Book Six


Hardcover Sketchbook. Given to me by a close friend in the spring of 1992 and recovered three times. As each of the paper covers wore out and fell away, the centre portion of the front was pasted into the book. The final cover was made from cutting up a poster for the Vancouver Opera and a Knopff book catalogue. Another friend once criticized it for being "too romantic - too emotional."

During this time I was reading a lot of Milorad Pavic and became fascinated by Derrida's The Post Card. And so the book contains several short lines very much in the style of Pavic:

She is a very delicate woman. The sound of a plate breaking could kill her.

While the derridian influence played out in other ways: I had a short relationship with a woman where I sent her a post card after each time we met. In the years when this book was written you could go into a drug store and purchase a colour photocopy for 49 cents. This was unprecedented. Photocopies were by definition designed to obliterate subtlety and detail thus reducing the world to a washed-out, yet high-contrast version of itself. With the colour photocopy all that changed. The technology has such implications for artists that the Western Front Gallery ran a show with the Xerox machine itself installed in the gallery. The saturated colours entranced us. It was tempting to put everything onto the platen: autumn leaves, fabric, old photographs, younger versions of ourselves.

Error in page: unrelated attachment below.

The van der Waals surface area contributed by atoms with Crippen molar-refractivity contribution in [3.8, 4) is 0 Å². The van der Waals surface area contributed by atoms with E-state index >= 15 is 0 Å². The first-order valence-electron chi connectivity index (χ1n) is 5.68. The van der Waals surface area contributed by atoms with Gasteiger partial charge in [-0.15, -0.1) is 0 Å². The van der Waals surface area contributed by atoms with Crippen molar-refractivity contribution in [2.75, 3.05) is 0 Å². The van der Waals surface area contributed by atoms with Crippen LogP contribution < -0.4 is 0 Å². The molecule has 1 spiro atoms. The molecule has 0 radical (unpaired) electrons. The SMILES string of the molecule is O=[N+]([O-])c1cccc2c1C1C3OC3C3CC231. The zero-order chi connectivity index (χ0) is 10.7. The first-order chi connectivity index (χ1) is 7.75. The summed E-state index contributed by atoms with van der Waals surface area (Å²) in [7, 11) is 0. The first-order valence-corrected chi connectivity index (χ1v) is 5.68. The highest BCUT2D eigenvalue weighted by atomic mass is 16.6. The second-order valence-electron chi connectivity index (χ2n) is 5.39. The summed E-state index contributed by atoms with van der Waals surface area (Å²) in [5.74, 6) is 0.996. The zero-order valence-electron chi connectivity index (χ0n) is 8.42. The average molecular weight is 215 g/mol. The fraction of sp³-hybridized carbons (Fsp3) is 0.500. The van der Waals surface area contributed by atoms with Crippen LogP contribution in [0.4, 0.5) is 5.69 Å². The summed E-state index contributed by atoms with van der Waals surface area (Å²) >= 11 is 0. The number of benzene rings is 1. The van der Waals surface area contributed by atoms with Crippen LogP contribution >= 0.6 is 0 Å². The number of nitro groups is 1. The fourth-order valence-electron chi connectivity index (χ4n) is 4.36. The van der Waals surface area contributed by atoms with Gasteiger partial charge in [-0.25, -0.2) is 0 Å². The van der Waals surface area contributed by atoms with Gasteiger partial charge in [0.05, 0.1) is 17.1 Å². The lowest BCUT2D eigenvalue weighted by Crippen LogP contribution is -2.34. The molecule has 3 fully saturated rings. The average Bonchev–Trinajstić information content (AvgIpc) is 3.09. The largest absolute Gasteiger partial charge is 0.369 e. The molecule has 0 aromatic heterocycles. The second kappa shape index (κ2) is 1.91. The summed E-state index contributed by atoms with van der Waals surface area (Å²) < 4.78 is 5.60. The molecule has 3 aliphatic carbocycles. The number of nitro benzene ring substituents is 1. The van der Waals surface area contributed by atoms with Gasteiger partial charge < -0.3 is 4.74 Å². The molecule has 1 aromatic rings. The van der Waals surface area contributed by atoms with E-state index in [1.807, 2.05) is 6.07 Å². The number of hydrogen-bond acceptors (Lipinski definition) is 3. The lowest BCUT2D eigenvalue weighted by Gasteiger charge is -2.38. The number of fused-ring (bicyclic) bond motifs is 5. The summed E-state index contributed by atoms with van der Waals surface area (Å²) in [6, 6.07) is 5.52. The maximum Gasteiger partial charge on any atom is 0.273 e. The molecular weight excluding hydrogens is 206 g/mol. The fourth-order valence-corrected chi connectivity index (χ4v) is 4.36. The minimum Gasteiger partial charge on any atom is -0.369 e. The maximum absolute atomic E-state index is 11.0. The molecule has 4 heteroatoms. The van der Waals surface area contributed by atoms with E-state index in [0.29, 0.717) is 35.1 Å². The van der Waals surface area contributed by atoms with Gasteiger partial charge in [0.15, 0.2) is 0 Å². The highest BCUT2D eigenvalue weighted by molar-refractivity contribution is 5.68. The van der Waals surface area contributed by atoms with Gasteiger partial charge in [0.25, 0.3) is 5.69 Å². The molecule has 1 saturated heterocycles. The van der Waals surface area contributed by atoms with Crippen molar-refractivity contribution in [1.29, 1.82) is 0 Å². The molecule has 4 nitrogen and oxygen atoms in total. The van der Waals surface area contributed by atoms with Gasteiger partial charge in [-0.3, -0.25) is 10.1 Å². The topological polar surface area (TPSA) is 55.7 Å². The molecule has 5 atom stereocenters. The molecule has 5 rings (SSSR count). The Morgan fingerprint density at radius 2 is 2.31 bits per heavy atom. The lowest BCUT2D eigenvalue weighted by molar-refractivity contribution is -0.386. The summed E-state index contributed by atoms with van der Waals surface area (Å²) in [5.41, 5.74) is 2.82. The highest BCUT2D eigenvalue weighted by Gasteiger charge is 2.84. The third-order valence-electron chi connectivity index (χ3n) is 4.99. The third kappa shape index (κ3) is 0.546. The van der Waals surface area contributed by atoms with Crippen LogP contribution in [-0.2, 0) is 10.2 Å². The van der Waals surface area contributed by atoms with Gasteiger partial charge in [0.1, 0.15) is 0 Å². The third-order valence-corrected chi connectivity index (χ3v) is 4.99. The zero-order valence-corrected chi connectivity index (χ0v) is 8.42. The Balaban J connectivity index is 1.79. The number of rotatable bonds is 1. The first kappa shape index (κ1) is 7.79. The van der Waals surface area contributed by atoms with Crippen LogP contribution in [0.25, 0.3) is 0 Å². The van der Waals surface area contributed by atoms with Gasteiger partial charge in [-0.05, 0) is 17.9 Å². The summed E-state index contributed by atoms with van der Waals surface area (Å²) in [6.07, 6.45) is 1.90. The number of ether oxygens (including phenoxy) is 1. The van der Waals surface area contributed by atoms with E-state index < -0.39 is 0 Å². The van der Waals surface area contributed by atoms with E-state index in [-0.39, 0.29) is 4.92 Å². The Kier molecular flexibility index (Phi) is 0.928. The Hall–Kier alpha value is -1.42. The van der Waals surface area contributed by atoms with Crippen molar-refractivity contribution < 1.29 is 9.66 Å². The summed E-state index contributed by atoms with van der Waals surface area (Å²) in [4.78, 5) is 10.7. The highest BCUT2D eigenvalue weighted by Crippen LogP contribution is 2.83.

Here is a page that interests me. On the right, a photocopy of a photograph of Georgian Bay, on the left the text reads:

Poem to the hands of a dead uncle 

Unpack your hands 

Joint by joint unhinge the fingers. The bones of a bamboo kite lacking paper, built of torn string and knots. Your hands are the ribs and skeleton of a crow. 

It is important to realize that, just as there are fields that dogs will not walk through because of scent, because of noise, because of dust; there are some things these hands will never do. They will not spill tar on rooftops or gather salmon. As if it would be easier with a felt-tip pen to darken squares on ariel photographs, or wade through supermarkets. 

If I could help you I would. Tighten or loosen the skin stretched over you palms with a key placed in your wrist. Lengthen your lifeline to improve fortune. But I see from the state of your body it is too late for mechanics. 

Later travelling the bus through Vancouver winter: the branches more like hands here. The long black fingers of a woman extended to catch rain.

Here is a list of books.

Tim McLaughlin

Photographer and writer based in Vancouver, Canada